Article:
So arranging for Hal to continue running his household, Steed packed up his fine luggage and, on a whim, flew to Monte Carlo. He spent his days walking around the town and surrounding areas, and spent his nights gambling and avoiding several persistent women. He was there a week and then, thinking he'd enjoy some solitude, Steed moved to the south of Italy, to Caulonia, and rented a house on the beach. He lounged in the sun, still showering its warmth down even in mid-October. He enjoyed his solitude, occasionally interrupted by various and assorted beach walkers; when they waved at Steed, he smiled and waved back. At night, when no one was around to see his scars, Steed put on a bathing suit, and swam in the Ionian sea. He practiced swordwork in the sand. Steed strode casually into the town everyday and spoke in fluent Italian to the children, waitresses and stop owners. He maintained a schedule of calisthenics and realized he was back in tiptop shape. And it was there in Italy, watching the mellow and serene sea, that Steed first noticed when his mind would stray to George, even though his grief was still powerful, he no longer felt any wet spots on his face. That was a true blessing.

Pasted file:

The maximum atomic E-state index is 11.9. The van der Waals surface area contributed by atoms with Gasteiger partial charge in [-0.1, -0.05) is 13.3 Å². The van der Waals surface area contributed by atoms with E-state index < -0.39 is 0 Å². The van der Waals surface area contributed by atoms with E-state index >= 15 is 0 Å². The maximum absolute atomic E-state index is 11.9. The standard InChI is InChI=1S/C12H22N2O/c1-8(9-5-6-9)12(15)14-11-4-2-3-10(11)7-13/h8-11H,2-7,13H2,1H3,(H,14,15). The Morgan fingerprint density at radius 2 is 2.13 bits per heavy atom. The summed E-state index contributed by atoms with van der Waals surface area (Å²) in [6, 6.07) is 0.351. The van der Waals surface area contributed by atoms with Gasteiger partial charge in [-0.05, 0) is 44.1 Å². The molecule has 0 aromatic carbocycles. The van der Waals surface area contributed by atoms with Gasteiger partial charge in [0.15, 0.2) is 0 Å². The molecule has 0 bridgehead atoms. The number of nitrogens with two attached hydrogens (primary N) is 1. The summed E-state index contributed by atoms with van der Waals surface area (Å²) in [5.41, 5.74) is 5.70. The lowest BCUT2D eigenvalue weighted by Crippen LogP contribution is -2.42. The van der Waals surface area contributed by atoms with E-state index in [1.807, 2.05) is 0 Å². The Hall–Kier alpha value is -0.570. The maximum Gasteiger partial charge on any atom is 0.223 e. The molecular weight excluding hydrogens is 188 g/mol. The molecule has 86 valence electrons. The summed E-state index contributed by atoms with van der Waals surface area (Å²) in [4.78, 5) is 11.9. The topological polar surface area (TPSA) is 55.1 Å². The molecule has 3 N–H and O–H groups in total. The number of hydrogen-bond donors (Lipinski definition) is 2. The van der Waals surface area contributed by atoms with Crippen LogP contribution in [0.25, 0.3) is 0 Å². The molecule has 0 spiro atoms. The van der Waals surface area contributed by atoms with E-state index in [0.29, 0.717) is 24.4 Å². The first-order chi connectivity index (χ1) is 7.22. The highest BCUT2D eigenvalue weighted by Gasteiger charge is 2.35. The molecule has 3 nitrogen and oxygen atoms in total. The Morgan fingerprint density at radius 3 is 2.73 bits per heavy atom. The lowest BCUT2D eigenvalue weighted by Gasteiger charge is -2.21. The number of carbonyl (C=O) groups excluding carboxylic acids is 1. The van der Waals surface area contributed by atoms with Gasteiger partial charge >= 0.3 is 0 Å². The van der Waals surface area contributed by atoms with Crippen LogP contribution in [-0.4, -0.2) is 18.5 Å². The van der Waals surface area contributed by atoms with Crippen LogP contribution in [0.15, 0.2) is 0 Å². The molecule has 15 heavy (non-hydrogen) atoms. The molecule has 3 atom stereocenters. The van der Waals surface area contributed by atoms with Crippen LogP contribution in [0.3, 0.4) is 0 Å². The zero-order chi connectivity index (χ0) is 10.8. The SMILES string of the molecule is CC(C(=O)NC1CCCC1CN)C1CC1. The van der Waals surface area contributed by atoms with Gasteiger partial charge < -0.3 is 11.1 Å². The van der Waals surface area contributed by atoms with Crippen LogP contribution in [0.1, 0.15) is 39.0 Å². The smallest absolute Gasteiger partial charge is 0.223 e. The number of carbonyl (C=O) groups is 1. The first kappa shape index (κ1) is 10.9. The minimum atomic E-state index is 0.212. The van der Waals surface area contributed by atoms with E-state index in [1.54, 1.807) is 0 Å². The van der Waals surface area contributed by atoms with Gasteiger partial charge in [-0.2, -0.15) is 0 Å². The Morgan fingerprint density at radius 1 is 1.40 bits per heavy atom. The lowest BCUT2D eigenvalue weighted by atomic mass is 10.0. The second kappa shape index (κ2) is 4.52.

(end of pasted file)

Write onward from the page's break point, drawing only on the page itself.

Once or twice, early in his stay, as Steed reposed on a lounge chair on his little balcony in his trousers and long sleeve shirt, the thought of visiting Emma came to Steed's mind. She was married by now, to the French man Chenier. No doubt a good man. Emma was still his friend--however much the word curdled his insides, his "friend"--and Steed dared to believe she would be glad to see him. Yet, Steed knew that even if Emma would welcome him into her new home, he wasn't ready to go, to acknowledge her marriage, to see the finality of the situation. The thought of her with another man for the rest of her life, and of him without her… it was just too sharp a pain. Perhaps someday in the future he could see his way towards visiting her, when his desire to be with her had faded beyond ken, but not yet, he wasn't ready yet, and he wasn't sure he really ever would be.